By 1964, it had become habit to psychoanalyze Alfred Hitchcock’s movies. So with Marine he seems to have decided to beat everyone to the punch. This is a crazed and lurid character portrait that spends most of its time psychoanalyzing itself. Tippi Hedren, having barely survived The Birds, stars as a serial thief who uses her looks to get hired at various businesses, bilks them out of money and then disappears beneath a fresh dose of hair dye. She eventually gets caught by her latest target, a publishing company heir (Sean Connery) who decides to take her under his wing and counsel her rather than call the police. Rape, suicide attempts and Hedren riding bareback ensue. As in The Birds, Hedren largely relies on hysterics, while Connery is so witting and charming he seems to have picked up where Cary Grant left off. At least, that is, until a grisly “seduction” scene on a cruise. (When a woman says, “I cannot bear to be handled,” it means no.) As the movie winds towards its queasy climax – an explicit, extended flashback to Marnie’s youth – we discover the source of these “Sexual Aberrations of the Criminal Female,” to borrow the title of a book Connery is seen reading at one point. This being Hitchcock, it unsurprisingly has to do with Marnie’s mother (Louise Latham), who at one point utters what could be one of the director’s mottos: “Too blonde hair always looks like a woman is trying to attract a man.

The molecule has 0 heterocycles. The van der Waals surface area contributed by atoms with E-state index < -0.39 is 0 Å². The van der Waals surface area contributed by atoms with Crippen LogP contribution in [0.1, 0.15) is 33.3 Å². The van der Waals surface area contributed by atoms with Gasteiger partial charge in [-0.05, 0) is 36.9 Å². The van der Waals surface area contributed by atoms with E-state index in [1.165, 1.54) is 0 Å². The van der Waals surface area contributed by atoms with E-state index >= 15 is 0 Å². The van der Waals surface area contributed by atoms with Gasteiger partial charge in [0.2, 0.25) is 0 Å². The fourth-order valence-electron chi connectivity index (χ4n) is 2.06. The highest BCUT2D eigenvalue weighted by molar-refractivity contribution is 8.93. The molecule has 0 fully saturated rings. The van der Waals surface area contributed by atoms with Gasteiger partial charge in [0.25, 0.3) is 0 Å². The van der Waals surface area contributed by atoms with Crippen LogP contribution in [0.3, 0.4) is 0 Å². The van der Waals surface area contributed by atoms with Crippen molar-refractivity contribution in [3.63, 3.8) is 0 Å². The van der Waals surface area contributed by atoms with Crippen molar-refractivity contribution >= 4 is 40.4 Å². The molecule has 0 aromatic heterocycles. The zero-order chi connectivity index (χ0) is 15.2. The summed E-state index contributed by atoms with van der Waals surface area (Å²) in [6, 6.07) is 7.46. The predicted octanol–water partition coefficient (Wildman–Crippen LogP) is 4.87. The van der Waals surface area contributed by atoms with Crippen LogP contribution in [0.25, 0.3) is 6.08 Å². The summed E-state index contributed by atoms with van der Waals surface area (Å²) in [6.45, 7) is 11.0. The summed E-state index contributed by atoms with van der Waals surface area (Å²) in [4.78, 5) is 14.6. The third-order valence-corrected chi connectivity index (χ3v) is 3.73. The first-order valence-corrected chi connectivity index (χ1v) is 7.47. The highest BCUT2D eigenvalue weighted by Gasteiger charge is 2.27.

The End of the Tour
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